A couple weeks ago, I was feeling bombarded with stress. I felt constantly behind. On a whiteboard in our kitchen, I faced a long list of to-dos—and the list never seemed to get shorter. I’d wake up in the morning, resolve to get a long-outstanding task done that day, then—blink! The day would be gone and that item wouldn’t be done . . . again.
Finally, one Sunday afternoon, I had a nervous breakdown. I felt totally drained, and I lacked the desire to keep pressing on. Why should I, when I would inevitably fail to do everything I both wanted to do and felt I was supposed to do?
Thankfully, the nervous breakdown was only a mild one, and the Lord has blessed me with an all-star family support structure for such moments. Through a priesthood blessing from my father, the powerful faith of my mother, and the loving care of my wife, I was able to pull out of my slump and begin to analyze what was going wrong in my life.
After a long conversation with my wife, I finally came to the bottom of what was making me feel overwhelmed: My life was full of too many good things to do. “How silly,” you say. “How is having too many good things a bad thing?” Well, the problem was my life was full of too many things I felt were important—things that I felt, from either general gospel teachings or specific spiritual promptings, that I was commanded to do.
Writing in my journal was a commandment. Working on my novel was something I felt personally mandated to do. Spending time with my wife, wisely managing finances, creating scripture songs for the Atrium of Light page, fulfilling responsibilities at work—the list went on and on. And this list inevitably exceeded the time available to me. So I was left making choices each day: “I have a half hour before bed time. Is it more important that I write in my novel? Or work on my blog post? Give some overdue feedback I promised to a fellow writer? Or prepare my upcoming Sunday School lesson? I only have a half hour; I can’t do all of these things.” And so on, day after day.
After identifying the problem, I was ready to find out God’s thoughts. So I sat down with the scriptures and a journal and asked the Lord to teach me.
A Cosmic Perspective
The Lord prompted me to turn to Moses 1, where several verses immediately stood out:
And God spake unto Moses, saying: Behold, I am the Lord God Almighty, and Endless is my name; for I am without beginning of days or end of years; and is not this endless?
And, behold, thou art my son; wherefore look, and I will show thee the workmanship of mine hands; but not all, for my works are without end, and also my words, for they never cease. (Moses 1:3–4)
These verses helped me take a step back and view my life from a cosmic perspective. How concerned was God, really, about all my many projects and initiatives? Even if I were as prolific as possible and produced dozens of novels, posts, emails, or events, what was that compared to God? His works are without end. Worlds without number has He created. Next to that, my meager output is nothing!
But that was not all. If we continue on the path of Christ’s gospel, we could eventually be exalted and enjoy the same infinite prolific potential as God. We could have works and words “without end”! So what did it matter, in the long run, how many good things we created in this life? It would be nothing compared to our limitless creative output in the hereafter.
These realizations helped me reach a paradigm-shifting conclusion: God is much more concerned about quality than quantity.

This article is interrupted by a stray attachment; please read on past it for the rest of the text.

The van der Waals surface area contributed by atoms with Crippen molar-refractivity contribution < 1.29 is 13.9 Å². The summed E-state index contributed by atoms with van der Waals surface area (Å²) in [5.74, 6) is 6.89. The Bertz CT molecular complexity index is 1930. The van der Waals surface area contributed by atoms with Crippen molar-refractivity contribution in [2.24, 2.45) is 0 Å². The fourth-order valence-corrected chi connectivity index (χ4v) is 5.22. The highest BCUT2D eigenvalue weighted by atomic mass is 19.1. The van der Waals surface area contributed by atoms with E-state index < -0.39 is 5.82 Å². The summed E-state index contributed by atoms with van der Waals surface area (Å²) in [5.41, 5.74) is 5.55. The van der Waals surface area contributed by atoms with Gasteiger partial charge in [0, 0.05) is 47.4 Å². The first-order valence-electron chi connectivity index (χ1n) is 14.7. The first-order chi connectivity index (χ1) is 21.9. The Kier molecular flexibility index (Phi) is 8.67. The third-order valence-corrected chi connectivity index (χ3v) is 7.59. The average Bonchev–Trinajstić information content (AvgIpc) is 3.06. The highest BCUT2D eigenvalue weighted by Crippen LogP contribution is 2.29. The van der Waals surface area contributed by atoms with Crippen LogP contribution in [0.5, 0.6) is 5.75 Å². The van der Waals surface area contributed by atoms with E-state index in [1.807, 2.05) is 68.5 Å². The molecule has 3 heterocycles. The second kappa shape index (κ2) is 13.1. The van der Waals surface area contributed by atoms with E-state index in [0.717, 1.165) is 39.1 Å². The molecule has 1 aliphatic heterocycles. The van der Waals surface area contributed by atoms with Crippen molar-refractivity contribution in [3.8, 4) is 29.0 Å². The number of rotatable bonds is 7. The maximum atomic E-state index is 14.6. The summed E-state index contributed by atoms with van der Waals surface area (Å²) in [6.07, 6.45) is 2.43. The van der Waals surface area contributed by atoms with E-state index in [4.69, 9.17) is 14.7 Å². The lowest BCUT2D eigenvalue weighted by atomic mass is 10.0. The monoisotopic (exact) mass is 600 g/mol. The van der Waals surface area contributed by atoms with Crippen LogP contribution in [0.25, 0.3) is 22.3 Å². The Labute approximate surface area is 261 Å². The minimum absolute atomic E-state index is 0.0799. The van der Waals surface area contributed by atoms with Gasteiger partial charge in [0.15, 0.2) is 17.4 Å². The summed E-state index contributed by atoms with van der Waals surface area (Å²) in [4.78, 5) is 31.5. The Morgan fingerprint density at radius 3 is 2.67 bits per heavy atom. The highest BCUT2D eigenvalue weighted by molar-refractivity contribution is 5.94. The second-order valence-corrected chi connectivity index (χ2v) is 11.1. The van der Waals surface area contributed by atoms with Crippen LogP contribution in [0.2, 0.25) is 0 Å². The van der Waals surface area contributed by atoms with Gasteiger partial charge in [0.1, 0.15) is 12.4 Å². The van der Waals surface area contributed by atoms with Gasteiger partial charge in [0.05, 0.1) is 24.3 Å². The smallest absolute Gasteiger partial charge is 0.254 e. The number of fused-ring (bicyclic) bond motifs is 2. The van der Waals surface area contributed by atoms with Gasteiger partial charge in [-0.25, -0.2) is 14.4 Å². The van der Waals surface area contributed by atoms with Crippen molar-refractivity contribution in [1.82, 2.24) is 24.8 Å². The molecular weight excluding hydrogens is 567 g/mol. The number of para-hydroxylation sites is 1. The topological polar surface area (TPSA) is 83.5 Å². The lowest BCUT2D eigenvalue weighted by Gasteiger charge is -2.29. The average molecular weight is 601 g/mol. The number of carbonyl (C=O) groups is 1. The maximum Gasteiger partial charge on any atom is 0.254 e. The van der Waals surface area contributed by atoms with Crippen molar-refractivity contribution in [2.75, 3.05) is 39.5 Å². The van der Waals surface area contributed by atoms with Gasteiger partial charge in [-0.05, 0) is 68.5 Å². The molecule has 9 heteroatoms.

God cares much more about who we are than what we do. He is more concerned about our behaviors and attitudes than he is about our productivity. Certainly, our actions matter, but only insofar as they shape our eternal character into that of divine quality.
We are commanded to live the law of consecration: to give all, 100 percent, of our time, talents, and energy to the Lord. But 100 percent is ultimately a qualitative measure, not a quantitative one. It measures our willingness, not our capacity. For the poor widow in the temple, 100 percent was a single mite. For the rich young ruler, 100 percent was immense riches. But for both, the demanded price was “all that they had.” One was willing; the other was not.
These insights brought me a newfound level of peace. I didn’t need to worry about doing everything I felt was important. As long as I was “anxiously engaged” all day in a good cause (Doctrine and Covenants 58:27), as long as I stayed focused, kept on task, and prioritized the most important things, and as long as I served God “with all my heart, might, mind, and strength,” then I could “stand blameless before God at the last day” (Doctrine and Covenants 4:2).
So if you find yourself in my same boat, stop worrying. On the cosmic scale of infinity, anything you do is hopelessly finite. But who you are will one day mean everything.
For whoso is faithful unto . . . the magnifying their calling, are sanctified by the Spirit unto the renewing of their bodies. They become the sons of Moses and of Aaron and the seed of Abraham, and the church and kingdom, and the elect of God. . . . Therefore all that my Father hath shall be given unto [them]. (Doctrine and Covenants 84:33–34, 38, emphasis added)
Sometimes we can get overwhelmed with the many good and important things that we feel commanded to do. But when we adopt a cosmic perspective and remember the endless nature of God’s works, we realize that anything we could ever accomplish in this life fades into complete insignificance. The Lord is not as concerned with the quantity of our good works as with the quality of our character, because it is our character that will ultimately matter in the eternities.
Points to Ponder
- Why do you think the Lord gives us more things to do than we have time for?
- How can we identify what is most important to do, especially when choosing between two righteous activities? How do we prioritize commandments?